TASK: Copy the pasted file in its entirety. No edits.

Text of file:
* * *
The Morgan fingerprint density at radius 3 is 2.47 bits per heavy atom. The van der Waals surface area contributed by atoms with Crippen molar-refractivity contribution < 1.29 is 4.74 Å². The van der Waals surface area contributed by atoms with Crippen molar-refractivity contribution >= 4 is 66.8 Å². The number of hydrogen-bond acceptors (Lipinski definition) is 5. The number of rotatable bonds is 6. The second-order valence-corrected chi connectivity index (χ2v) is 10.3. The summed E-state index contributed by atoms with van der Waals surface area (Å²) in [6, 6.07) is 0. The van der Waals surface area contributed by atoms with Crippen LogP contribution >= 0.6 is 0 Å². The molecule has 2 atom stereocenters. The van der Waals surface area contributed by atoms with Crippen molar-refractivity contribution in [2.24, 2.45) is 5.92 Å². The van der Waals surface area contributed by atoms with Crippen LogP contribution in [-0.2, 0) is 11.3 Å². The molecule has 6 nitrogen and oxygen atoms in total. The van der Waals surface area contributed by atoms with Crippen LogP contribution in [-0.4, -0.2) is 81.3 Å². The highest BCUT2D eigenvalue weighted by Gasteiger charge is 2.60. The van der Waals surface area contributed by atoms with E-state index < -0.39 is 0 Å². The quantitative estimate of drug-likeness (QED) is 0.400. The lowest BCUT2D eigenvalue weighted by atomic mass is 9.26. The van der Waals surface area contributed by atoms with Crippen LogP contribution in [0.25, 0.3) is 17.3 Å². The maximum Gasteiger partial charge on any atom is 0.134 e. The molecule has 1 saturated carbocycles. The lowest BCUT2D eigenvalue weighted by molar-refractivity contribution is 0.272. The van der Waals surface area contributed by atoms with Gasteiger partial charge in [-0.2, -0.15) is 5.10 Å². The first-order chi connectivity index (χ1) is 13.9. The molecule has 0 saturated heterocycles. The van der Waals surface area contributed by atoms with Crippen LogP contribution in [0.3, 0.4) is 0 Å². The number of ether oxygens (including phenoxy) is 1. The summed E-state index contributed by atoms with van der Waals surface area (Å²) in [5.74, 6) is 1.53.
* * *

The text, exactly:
The Morgan fingerprint density at radius 3 is 2.47 bits per heavy atom. The van der Waals surface area contributed by atoms with Crippen molar-refractivity contribution < 1.29 is 4.74 Å². The van der Waals surface area contributed by atoms with Crippen molar-refractivity contribution >= 4 is 66.8 Å². The number of hydrogen-bond acceptors (Lipinski definition) is 5. The number of rotatable bonds is 6. The second-order valence-corrected chi connectivity index (χ2v) is 10.3. The summed E-state index contributed by atoms with van der Waals surface area (Å²) in [6, 6.07) is 0. The van der Waals surface area contributed by atoms with Crippen LogP contribution >= 0.6 is 0 Å². The molecule has 2 atom stereocenters. The van der Waals surface area contributed by atoms with Crippen molar-refractivity contribution in [2.24, 2.45) is 5.92 Å². The van der Waals surface area contributed by atoms with Crippen LogP contribution in [-0.2, 0) is 11.3 Å². The molecule has 6 nitrogen and oxygen atoms in total. The van der Waals surface area contributed by atoms with Crippen LogP contribution in [-0.4, -0.2) is 81.3 Å². The highest BCUT2D eigenvalue weighted by Gasteiger charge is 2.60. The van der Waals surface area contributed by atoms with E-state index < -0.39 is 0 Å². The quantitative estimate of drug-likeness (QED) is 0.400. The lowest BCUT2D eigenvalue weighted by atomic mass is 9.26. The van der Waals surface area contributed by atoms with Crippen LogP contribution in [0.25, 0.3) is 17.3 Å². The maximum Gasteiger partial charge on any atom is 0.134 e. The molecule has 1 saturated carbocycles. The lowest BCUT2D eigenvalue weighted by molar-refractivity contribution is 0.272. The van der Waals surface area contributed by atoms with Gasteiger partial charge in [-0.2, -0.15) is 5.10 Å². The first-order chi connectivity index (χ1) is 13.9. The molecule has 0 saturated heterocycles. The van der Waals surface area contributed by atoms with Crippen LogP contribution in [0.3, 0.4) is 0 Å². The number of ether oxygens (including phenoxy) is 1. The summed E-state index contributed by atoms with van der Waals surface area (Å²) in [5.74, 6) is 1.53.